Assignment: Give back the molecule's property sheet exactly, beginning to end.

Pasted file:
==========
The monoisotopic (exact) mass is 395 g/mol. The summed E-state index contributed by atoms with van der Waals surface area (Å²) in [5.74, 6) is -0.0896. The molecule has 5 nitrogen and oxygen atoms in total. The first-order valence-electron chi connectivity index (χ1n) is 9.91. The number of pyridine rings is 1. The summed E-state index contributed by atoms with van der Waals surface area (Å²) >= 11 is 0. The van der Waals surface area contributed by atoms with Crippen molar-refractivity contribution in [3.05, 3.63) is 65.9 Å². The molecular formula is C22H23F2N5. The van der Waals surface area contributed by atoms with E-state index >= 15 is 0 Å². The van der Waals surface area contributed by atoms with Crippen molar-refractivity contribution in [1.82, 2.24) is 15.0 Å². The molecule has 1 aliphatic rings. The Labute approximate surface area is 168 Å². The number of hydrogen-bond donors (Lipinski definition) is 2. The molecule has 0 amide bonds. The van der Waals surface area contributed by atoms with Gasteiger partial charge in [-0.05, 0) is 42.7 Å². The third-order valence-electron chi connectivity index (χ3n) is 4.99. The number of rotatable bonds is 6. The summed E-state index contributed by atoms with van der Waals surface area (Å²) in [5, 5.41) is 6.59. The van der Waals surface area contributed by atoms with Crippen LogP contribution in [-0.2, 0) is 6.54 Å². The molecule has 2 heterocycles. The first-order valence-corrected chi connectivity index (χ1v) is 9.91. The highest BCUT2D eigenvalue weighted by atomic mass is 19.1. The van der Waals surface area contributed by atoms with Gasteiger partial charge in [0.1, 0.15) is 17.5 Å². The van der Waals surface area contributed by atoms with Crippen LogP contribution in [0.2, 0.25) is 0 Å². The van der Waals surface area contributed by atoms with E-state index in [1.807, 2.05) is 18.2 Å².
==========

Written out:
The monoisotopic (exact) mass is 395 g/mol. The summed E-state index contributed by atoms with van der Waals surface area (Å²) in [5.74, 6) is -0.0896. The molecule has 5 nitrogen and oxygen atoms in total. The first-order valence-electron chi connectivity index (χ1n) is 9.91. The number of pyridine rings is 1. The summed E-state index contributed by atoms with van der Waals surface area (Å²) >= 11 is 0. The van der Waals surface area contributed by atoms with Crippen molar-refractivity contribution in [3.05, 3.63) is 65.9 Å². The molecular formula is C22H23F2N5. The van der Waals surface area contributed by atoms with E-state index >= 15 is 0 Å². The van der Waals surface area contributed by atoms with Crippen molar-refractivity contribution in [1.82, 2.24) is 15.0 Å². The molecule has 1 aliphatic rings. The Labute approximate surface area is 168 Å². The number of hydrogen-bond donors (Lipinski definition) is 2. The molecule has 0 amide bonds. The van der Waals surface area contributed by atoms with Gasteiger partial charge in [-0.05, 0) is 42.7 Å². The third-order valence-electron chi connectivity index (χ3n) is 4.99. The number of rotatable bonds is 6. The summed E-state index contributed by atoms with van der Waals surface area (Å²) in [5, 5.41) is 6.59. The van der Waals surface area contributed by atoms with Crippen LogP contribution in [-0.2, 0) is 6.54 Å². The molecule has 2 heterocycles. The first-order valence-corrected chi connectivity index (χ1v) is 9.91. The highest BCUT2D eigenvalue weighted by atomic mass is 19.1. The van der Waals surface area contributed by atoms with Gasteiger partial charge in [0.1, 0.15) is 17.5 Å². The van der Waals surface area contributed by atoms with Crippen LogP contribution in [0.2, 0.25) is 0 Å². The van der Waals surface area contributed by atoms with E-state index in [1.807, 2.05) is 18.2 Å².